"Someone once told me that time was a predator that stalked us all our lives. I rather believe that time is a companion who goes with us on the journey and reminds us to cherish every moment, because it will never come again. What we leave behind is not as important as how we've lived."
-Jean Luc Picard

Wednesday, April 15, 2009

Gagstastic emails part V

WARNING: The following gagtastic email concerns the events of 9/11, death, and is religious in nature.

A man from Norfolk , VA called a local radio station to share this on Sept 11th, 2003, TWO YEARS AFTER THE TRAGEDIES OF 9/11/2001.

His name was Robert Matthews. These are his words: A few weeks before Sept. 11th, my wife and I found out we were going to have our first child. She planned a trip out to California to visit her sister. On our way to the airport, we prayed that God would grant my wife a safe trip and be with her. Shortly after I said 'amen,' we both heard a loud pop and the car shook violently. We had blown out a tire. I replaced the tire as quickly as I could, but we still missed her flight. Both very upset, we drove home.

I received a call from my father who was retired NYFD. He asked what my wife's flight number was, but I explained that we missed the flight.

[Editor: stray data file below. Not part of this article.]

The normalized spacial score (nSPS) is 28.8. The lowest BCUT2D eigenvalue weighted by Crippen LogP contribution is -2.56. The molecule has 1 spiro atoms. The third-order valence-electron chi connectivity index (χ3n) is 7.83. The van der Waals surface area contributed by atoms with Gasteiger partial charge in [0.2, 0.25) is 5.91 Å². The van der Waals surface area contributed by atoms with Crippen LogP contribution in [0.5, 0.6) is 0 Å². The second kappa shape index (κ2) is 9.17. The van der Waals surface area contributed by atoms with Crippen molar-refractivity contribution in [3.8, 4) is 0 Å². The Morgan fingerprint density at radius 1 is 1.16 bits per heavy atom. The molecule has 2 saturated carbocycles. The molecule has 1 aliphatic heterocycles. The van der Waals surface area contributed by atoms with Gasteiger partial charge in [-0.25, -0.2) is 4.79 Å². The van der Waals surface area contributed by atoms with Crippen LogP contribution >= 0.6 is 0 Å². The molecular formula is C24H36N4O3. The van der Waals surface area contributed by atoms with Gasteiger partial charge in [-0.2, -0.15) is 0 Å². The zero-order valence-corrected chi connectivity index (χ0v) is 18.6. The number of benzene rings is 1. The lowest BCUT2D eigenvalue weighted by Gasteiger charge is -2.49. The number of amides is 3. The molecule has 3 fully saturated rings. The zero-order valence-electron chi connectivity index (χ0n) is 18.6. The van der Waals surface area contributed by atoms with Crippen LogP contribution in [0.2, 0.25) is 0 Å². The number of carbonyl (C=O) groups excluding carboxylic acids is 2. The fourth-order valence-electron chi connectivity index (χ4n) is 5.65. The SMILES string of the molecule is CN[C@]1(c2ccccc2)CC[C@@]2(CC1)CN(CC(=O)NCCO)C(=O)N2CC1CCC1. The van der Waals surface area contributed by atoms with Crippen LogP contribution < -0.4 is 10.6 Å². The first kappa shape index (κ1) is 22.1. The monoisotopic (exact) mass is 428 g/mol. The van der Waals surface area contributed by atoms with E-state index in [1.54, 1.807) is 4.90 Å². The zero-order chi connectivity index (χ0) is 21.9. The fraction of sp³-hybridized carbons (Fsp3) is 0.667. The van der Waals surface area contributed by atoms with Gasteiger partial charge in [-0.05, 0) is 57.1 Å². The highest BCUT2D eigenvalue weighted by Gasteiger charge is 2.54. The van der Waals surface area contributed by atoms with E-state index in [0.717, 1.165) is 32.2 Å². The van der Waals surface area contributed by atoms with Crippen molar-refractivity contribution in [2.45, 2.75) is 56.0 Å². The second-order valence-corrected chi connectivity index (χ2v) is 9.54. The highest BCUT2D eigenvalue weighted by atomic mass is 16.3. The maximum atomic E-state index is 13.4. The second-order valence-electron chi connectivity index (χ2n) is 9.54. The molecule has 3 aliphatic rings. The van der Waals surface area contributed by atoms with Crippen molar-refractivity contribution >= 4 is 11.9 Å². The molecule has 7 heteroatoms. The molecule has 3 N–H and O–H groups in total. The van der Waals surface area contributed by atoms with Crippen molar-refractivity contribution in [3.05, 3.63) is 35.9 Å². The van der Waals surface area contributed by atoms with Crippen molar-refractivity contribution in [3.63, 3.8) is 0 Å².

My father informed me that her flight was the one that crashed into The southern tower. I was too shocked to speak. My father also had more news for me; he was going to help. 'This is not something I can't just sit by for; I have to do something.'
I was concerned for his safety, of course, but more because he had never given his life to Christ. After a brief debate, I knew his mind was made up. Before he got off of the phone, he said, 'take good care of my Grandchild. Those were the last words I ever heard my father say; he died while helping in the rescue effort.
My joy that my prayer of safety for my wife had been answered quickly became anger. I was angry at God, at my father, and at myself. I had gone for nearly two years blaming God for taking my father away. My son would never know his grandfather, my father had never accepted Christ, and I never got to say good-bye.
Then something happened. About two months ago, I was sitting at home with my wife and my son, when there was a knock on the door. I looked at my wife, but I could tell she wasn't expecting anyone. I opened the door to a couple with a small child. The man looked at me and asked if my father's name was Jake Matthews. I told him it was. He quickly grabbed my hand and said, 'I never got the chance to meet your father, but it is an honor to meet his son.'

He explained to me that his wife had worked in the World Trade Center and had been caught inside after the attack. She was pregnant and had been caught under debris. He then explained that my father had been the one to find his wife and free her. My eyes welled up with tears as I thought of my father giving his life for people like this. He then said, 'there is something else you need to know.'

His wife then told me that as my father worked to free her, she talked to him and led him to Christ. I began sobbing at the news. Now I know that when I get to Heaven, my father will be standing beside Jesus to welcome me, and that this family would be able to thank him themselves .